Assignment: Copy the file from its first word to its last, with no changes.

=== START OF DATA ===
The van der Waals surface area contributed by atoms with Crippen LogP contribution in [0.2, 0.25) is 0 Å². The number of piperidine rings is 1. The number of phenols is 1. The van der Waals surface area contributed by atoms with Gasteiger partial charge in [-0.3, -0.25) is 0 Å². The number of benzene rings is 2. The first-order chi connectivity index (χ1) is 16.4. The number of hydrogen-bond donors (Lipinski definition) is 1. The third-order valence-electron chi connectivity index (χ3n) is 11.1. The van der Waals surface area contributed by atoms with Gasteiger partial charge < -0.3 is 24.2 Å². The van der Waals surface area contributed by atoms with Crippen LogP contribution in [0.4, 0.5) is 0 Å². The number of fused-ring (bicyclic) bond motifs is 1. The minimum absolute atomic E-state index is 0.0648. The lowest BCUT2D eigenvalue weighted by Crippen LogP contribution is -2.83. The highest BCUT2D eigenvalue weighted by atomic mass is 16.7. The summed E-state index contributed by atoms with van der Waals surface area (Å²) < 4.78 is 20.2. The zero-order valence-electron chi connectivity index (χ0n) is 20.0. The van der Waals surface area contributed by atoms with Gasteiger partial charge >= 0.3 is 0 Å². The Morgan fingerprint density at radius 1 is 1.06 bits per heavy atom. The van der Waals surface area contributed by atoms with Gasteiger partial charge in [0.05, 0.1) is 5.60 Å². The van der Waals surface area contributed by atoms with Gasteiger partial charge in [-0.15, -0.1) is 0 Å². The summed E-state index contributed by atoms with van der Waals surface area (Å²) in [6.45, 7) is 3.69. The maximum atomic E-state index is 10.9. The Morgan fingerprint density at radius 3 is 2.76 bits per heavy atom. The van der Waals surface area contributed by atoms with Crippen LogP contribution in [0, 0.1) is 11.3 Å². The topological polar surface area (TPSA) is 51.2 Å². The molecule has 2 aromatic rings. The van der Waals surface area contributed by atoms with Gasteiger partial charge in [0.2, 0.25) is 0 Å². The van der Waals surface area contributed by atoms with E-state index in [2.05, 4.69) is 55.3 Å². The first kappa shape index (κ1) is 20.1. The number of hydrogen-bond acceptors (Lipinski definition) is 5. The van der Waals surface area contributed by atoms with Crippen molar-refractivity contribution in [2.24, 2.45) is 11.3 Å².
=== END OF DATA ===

The van der Waals surface area contributed by atoms with Crippen LogP contribution in [0.2, 0.25) is 0 Å². The number of piperidine rings is 1. The number of phenols is 1. The van der Waals surface area contributed by atoms with Gasteiger partial charge in [-0.3, -0.25) is 0 Å². The number of benzene rings is 2. The first-order chi connectivity index (χ1) is 16.4. The number of hydrogen-bond donors (Lipinski definition) is 1. The third-order valence-electron chi connectivity index (χ3n) is 11.1. The van der Waals surface area contributed by atoms with Gasteiger partial charge < -0.3 is 24.2 Å². The van der Waals surface area contributed by atoms with Crippen LogP contribution in [0.4, 0.5) is 0 Å². The number of fused-ring (bicyclic) bond motifs is 1. The minimum absolute atomic E-state index is 0.0648. The lowest BCUT2D eigenvalue weighted by Crippen LogP contribution is -2.83. The highest BCUT2D eigenvalue weighted by atomic mass is 16.7. The summed E-state index contributed by atoms with van der Waals surface area (Å²) < 4.78 is 20.2. The zero-order valence-electron chi connectivity index (χ0n) is 20.0. The van der Waals surface area contributed by atoms with Gasteiger partial charge >= 0.3 is 0 Å². The Morgan fingerprint density at radius 1 is 1.06 bits per heavy atom. The van der Waals surface area contributed by atoms with Gasteiger partial charge in [0.05, 0.1) is 5.60 Å². The van der Waals surface area contributed by atoms with Gasteiger partial charge in [-0.15, -0.1) is 0 Å². The summed E-state index contributed by atoms with van der Waals surface area (Å²) in [6.45, 7) is 3.69. The maximum atomic E-state index is 10.9. The Morgan fingerprint density at radius 3 is 2.76 bits per heavy atom. The van der Waals surface area contributed by atoms with Crippen LogP contribution in [0, 0.1) is 11.3 Å². The topological polar surface area (TPSA) is 51.2 Å². The molecule has 2 aromatic rings. The van der Waals surface area contributed by atoms with Gasteiger partial charge in [0.2, 0.25) is 0 Å². The van der Waals surface area contributed by atoms with E-state index in [2.05, 4.69) is 55.3 Å². The first kappa shape index (κ1) is 20.1. The number of hydrogen-bond acceptors (Lipinski definition) is 5. The van der Waals surface area contributed by atoms with Crippen molar-refractivity contribution in [2.24, 2.45) is 11.3 Å².